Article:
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Serum amyloid A as an indicator of equine herpes myeloencephalopathy risk in horses with equine herpes virus type-1

Serum amyloid A as an indicator of equine herpes myeloencephalopathy risk in horses with equine herpes virus type-1

Name:
Michala Nail

Department:
Physiological Sciences

Abstract:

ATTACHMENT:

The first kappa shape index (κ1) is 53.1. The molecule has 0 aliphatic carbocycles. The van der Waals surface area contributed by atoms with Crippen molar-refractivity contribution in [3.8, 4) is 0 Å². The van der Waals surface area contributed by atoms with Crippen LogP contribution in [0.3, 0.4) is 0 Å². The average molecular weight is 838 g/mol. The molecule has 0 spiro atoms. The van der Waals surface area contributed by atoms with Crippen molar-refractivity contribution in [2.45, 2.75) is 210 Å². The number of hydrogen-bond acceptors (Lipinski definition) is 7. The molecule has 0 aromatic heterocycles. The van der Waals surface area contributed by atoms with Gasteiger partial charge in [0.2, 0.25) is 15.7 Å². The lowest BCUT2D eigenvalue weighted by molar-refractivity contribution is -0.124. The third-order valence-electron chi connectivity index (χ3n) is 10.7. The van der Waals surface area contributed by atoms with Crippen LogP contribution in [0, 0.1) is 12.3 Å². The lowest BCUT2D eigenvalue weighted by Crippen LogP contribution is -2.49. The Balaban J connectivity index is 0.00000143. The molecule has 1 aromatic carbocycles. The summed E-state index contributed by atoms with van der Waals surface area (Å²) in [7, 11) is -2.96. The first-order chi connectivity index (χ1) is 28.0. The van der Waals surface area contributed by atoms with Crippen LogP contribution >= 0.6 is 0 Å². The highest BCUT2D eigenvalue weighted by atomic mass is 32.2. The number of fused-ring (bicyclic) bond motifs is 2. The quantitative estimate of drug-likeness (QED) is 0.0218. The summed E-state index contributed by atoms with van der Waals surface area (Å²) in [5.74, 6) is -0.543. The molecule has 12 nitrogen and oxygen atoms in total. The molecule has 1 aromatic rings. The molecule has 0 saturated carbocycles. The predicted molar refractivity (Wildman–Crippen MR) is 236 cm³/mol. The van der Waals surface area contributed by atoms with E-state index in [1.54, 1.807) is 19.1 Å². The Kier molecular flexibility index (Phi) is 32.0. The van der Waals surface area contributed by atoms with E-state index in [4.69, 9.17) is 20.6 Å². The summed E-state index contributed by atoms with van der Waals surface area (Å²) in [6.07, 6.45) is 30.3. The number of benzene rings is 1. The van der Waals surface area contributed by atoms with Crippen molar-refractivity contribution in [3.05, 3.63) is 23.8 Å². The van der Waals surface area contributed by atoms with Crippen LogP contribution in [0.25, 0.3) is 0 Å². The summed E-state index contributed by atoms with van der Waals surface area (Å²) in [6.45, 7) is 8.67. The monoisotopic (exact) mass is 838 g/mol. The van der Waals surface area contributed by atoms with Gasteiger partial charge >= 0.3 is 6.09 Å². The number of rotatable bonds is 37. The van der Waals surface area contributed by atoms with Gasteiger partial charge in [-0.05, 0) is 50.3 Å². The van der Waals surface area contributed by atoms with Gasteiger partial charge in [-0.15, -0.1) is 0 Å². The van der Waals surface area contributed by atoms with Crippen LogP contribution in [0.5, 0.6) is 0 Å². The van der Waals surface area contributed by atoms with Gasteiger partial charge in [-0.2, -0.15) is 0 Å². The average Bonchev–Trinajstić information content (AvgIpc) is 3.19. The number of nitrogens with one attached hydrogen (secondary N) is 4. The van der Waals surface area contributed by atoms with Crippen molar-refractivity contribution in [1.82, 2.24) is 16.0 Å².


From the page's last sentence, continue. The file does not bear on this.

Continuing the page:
Equine herpes virus type-1 (EHV-1) is a common infectious respiratory disease of horses that may result in development of a life threatening neurologic form called equine herpes myeloencephalopathy (EHM) in small percentage of infected horses. Previous work by our group has shown that outcomes of horses with EHM can be improved by early treatment with antiviral drugs. However treatment of EHM can be costly and labor intensive. Therefore an early marker of EHM would be beneficial by identifying which horses would most benefit from receiving anti-viral drugs. Serum amyloid A (SAA) is an acute phase protein that has been shown to increase with inflammation. Its response in EHV-1 and EHM has not been previously investigated. To determine if SAA has a role in predicting which horses with EHV-1 will develop EHM we infected 14 light bred aged, healthy mares with EHV-1 by intranasal inoculation. Plasma samples were collected at pre-determined times spanning from pre-infection until 20 days post EHV-1 infection for SAA measurement. Mares were assessed for ataxia score daily and viral copy number in nasal swabs was quantified by real time PCR. A Spearman coefficient of correlation was used to compare SAA concentration to ataxia score and viral load at days 3, 4 and 5 post infection. SAA concentration in those horses that developed EHM was compared to those that did not using Mann Whitney rank sum test. Of the 14 mares, 6 were determined to be ataxic. Testing revealed that SAA concentration was negatively correlated to ataxia score post infection days 4 and 5 (r=-0.6, P